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Ramadan 2020 – 5 Reasons Why You Should Consider Fasting Yourself

by Apr 22, 2020Missions0 comments

Ramadan 2020 – no matter if you are actually a Muslim, there is a lot to be gained from fasting this month. It’s an opportunity to learn about yourself and start making a positive change in your life. In essence, you do not eat or drink anything between sunrise and sunset, not even water. It’s easier than you might think.

Disclaimer: I am not a Muslim myself so by no means do I intend to inform you on all the rules and expectations. Just be aware that for Muslims, there is much more to this month other than just not eating and drinking for a couple of weeks. To inform yourself, please start by taking a look at the Ramadan Wikipedia page, try a Google search or inform yourself at your local mosque.

TIP: try to talk to Muslim colleague, friend or neighbour. I bet they will be more than happy to inform and encourage you to fast along with them!

After a few years of just thinking about joining, last year (2019) was the first time that I actually gave it a go myself. What started with a spontaneous idea to join for the first few days, quickly changed into me wanting to complete the full month. I felt I needed it. In this article I will share from my own experience and what I think might help you.

Despite things being different this year for obvious reasons, I still do intend to fast along again and complete at least one of the missions down below. Keep reading further down below to learn my top reasons for you to consider.

Perhaps you too can give one of the following missions a try yourself?

MISSION: RAMADAN 2020

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Fast One Day

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Fast Three Days

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Fast One Week

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Fast Two Weeks

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Fast Three Weeks

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Complete Ramadan 2020

Learn About Your Mind

When we talk about not eating for weeks, it’s easy to think that weightloss would be a main motivator for fasting. Trust me, this more about the mind than it is about the body. For starters, it takes strong mind to not give in to all the urges and temptations.

If you want my advice, go into the month with excitement to learn more about your mind works.

Your mind will try and tell you that it is impossible for you not to eat or drink all day. That doesn’t make it true, and this is a great opportunity to experiment. Who knows what you will find out? And yes sure, perhaps you might also drop some weight in the process.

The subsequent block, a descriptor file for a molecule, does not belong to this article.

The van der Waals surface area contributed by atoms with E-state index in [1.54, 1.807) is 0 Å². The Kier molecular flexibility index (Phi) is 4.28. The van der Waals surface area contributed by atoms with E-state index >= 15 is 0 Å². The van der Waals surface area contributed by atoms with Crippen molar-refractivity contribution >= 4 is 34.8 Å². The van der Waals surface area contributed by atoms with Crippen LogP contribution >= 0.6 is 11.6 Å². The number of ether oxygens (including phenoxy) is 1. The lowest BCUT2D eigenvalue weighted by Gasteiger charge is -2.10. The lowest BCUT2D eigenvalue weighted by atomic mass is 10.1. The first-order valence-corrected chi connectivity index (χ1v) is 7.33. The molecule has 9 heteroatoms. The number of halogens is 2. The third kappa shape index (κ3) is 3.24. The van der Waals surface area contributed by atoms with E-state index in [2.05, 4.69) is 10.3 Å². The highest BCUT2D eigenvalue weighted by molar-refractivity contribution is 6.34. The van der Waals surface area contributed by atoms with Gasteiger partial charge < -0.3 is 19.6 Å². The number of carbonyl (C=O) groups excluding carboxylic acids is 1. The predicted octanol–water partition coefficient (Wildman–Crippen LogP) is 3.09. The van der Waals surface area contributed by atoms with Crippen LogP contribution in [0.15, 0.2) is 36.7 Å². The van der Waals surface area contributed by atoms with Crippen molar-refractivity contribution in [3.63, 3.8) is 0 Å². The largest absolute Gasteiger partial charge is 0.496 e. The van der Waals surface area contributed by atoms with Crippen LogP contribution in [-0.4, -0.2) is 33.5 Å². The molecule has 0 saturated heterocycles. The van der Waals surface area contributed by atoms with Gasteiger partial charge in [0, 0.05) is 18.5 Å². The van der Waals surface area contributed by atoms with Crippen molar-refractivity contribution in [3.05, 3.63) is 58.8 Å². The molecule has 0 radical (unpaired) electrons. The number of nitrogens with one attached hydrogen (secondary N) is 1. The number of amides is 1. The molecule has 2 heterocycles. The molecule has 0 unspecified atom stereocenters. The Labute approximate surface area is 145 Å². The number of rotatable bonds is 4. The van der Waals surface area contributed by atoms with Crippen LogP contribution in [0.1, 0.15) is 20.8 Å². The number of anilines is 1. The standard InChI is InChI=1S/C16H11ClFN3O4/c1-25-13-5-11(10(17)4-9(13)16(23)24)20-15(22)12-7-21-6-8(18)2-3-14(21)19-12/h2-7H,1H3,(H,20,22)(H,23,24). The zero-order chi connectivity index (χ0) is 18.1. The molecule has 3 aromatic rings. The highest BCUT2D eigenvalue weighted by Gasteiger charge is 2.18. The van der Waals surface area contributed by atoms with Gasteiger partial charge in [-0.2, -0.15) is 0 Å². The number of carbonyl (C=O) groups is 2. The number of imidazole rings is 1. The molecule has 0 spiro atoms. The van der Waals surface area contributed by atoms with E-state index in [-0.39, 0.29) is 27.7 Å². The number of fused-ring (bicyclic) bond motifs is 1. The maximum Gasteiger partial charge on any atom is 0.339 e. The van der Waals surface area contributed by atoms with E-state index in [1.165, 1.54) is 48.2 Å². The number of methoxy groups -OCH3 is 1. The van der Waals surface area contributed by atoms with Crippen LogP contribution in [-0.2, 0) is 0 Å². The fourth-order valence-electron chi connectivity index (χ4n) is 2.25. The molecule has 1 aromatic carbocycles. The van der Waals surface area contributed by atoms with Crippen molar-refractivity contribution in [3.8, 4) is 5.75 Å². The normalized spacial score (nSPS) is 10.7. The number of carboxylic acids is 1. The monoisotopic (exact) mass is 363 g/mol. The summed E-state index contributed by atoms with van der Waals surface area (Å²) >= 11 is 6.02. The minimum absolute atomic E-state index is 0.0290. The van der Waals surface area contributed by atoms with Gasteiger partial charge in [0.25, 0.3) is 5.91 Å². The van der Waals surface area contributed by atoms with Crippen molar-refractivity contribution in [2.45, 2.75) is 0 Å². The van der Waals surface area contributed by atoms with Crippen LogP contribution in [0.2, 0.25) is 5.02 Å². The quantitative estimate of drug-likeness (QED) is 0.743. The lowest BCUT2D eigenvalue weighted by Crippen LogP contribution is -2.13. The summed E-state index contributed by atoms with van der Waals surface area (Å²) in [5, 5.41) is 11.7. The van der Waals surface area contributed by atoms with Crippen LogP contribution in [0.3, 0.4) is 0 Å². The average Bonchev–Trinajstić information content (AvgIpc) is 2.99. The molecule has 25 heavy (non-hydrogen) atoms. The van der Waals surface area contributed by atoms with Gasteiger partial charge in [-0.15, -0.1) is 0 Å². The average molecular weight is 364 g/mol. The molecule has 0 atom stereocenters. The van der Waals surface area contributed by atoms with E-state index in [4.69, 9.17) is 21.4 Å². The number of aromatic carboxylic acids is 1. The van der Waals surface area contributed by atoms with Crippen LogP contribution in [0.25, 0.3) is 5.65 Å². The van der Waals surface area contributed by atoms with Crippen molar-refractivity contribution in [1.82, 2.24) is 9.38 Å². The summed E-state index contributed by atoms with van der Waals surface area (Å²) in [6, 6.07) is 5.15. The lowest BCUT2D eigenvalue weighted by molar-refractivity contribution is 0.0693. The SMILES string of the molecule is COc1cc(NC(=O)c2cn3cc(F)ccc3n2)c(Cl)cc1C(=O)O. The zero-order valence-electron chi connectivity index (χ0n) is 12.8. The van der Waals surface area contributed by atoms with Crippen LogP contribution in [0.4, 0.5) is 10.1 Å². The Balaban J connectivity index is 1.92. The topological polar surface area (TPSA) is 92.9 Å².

Ramadan Helps Interrupt Bad Habits

How often do you drink alcohol and/or eat unhealthy stuff like chocolate, candy, fastfood, icecream, cookies or chips?

If you’re already eating and drinking 100% healthy then I applaud you and you can probably skip this part. If you are somewhat like me however and you find yourself come home from the supermarket with chocolate, bags of candy and other unhealthy stuff more often that not, then you could probably benefit greatly from joining the month of fasting. Or at least, if you can get yourself not to feast in the evening hours.

Chocolate is awesome, I know.

Hear me out.

Just before last year’s Ramadan started, I would often finish my chocolate bar AND candy bag during the opening credits of my Netflix episode. In the half hour train ride home from work, I also had the habit to throw down two .5 liter cans of Heineken, sometimes followed by a third on my 10 minute walk home.

Let’s just say that I wasn’t taking good care of my body, and thus of myself. 

Gladly, things are better now.

Ramadan helped me snap out of it and interrupt the string of bad habits that had me tied up and going down a negative spiral.

During the month of fasting, my groceries shopping was very different from how it was before. For one, I found myself walk by all the chocolate and candies without even thinking of bringing some home (and into my mouth). Same with alcohol; I did not even drink a single beer that month. Feeling connected with my Muslim colleagues and empowered by their respect possibly had something with that too, but more about that later.

Your bad habits might not be the same as my bad habits, but trust me this is a great opportunity to interrupt whatever bad habits you might have and replace them with more healthier ones.

If I can do it, then so can you.

Feel free to send me a message if you could use some encouragement.

Rediscover Your Willpower & Discipline

Let me ask you something;

Do you feel that you have what it takes to not only decide to quit a bad habit but actually stick to it?

Whether it be alcohol, smoking, eating or something else entirely, chances are that you have been thinking about needing a change and promised yourself to quit…